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Another classic from a master storyteller
on 9 March 2003
If you’ve not read Wilbur Smith before, let me explain. If you’ve ever longed to read an adventure story, yet you’ve never found any that live up to your high expectations – of a single novel containing love, betrayal, war, fighting, sea battles, camraderie and so forth, and the whole thing *not* reading like horribly contrived of drivel … Wilbur Smith writes those books. And he writes them with aplomb: Smith has the gift of a true storyteller, and no matter what you do there is no escape when he starts to tell you a tale. He writes with confidence and eloquence; criticisms of him tend to be that his characters are all stereotyped heroes and villains, maidens in distress or conniving evil harlots… but when you’re reading one of his stories whether or not that is true is highly irrelevant. Sometimes you *want* to read about heroes and villains, and when the story on offer is so rich and well-told this amounts to a constantly exhilerating experience.
“Blue Horizon”, then, sees Smith returning to the early Courtney family books, following on from “Birds of Prey” and “Monsoon”. This one begins with Jim Courney, son of Tom from “Monsoon”, having to leave his family and travel into the African wilderness to be with the woman he loves (we expect nothing less from Wilbur Smith!). That’s about as far as the jacket blurb goes, and completely fails to inform you that once again Smith makes the scope of his story truly epic. Earlier in the book you may feel you don’t know all the characters at all because the focus is placed on Tom and his love, Louisa – but soon enough the focus changes, as Smith strikes the balance between adventures on the African mainland and returns to the thrilling sequences on the open sea experienced in “Blue Horizon”’s prequels, and takes the reader into the lives of each of his characters individually.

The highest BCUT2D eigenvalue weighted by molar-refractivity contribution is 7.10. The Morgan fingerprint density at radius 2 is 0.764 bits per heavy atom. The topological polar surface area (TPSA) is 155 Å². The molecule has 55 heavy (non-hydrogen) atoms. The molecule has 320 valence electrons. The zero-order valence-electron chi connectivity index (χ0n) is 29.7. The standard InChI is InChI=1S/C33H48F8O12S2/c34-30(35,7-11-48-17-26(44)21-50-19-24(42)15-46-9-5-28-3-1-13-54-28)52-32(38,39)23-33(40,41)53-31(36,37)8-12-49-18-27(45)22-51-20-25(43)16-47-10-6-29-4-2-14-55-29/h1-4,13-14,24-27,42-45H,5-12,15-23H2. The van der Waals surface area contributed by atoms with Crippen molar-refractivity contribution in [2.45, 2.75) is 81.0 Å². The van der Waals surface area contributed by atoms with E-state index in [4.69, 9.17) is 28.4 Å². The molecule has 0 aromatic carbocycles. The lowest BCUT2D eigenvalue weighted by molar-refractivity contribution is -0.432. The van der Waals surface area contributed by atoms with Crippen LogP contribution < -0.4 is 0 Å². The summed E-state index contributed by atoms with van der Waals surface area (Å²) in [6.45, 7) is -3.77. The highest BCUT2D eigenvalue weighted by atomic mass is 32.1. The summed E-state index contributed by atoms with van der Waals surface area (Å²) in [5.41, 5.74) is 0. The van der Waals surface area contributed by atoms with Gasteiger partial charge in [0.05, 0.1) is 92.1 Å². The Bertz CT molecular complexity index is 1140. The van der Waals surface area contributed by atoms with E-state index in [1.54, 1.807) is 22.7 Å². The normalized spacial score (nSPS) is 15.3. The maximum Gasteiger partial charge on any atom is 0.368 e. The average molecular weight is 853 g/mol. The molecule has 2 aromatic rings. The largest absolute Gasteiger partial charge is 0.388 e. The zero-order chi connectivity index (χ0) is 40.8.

Without giving away the plot, some old villains return from the past, and new ones appear on the scene, too. The Courtneys have to fight for their very existence, from Table Bay to the Caliph’s Muscat of Dorian’s childhood.
I will admit that ealier in this book I was in danger of becoming a little bored with it – it seemed that the basis of the story was Jim running away across the desert, and then finding out what his pursuers were doing. From the length of the book it’s easily apparent to even the new reader that Wilbur Smith writes long books, but unusually for him the opening of this one seemed to drag a little. However, read just a little further and the book will have you (probably literally) gasping for breath. An incredible sea battle, lasting about 30 pages, and one character trying to save another from falling over a precipice for almost 10 are just two highlights in this excellent story. Rest assured, those sequences do not drag – if anything you’ll wish they went on longer. Similarly, if you feel put off a little by the opening sections of “Blue Horizon”, stick with it, because it quickly opens out into true epic-Smith, and once again the actions of his heroes truly seem to mean something, as they begin to affect the fate of entire nations.
With incredibly historical accuracy, Smith weaves you into his world, and soon enough you won’t want to leave (except perhaps to find a book on nautical to terms to work out what the hell his thoroughly accurate sailing terminology actually means – though it doesn’t interrupt enjoyment of the book). This is certainly not an intellectual fix, but with prose of such quality you’d be forgiven for making that mistake; this is, put simply, a brilliant adventure story. If that’s what you’re after, then buy it from the benchmark of the genre.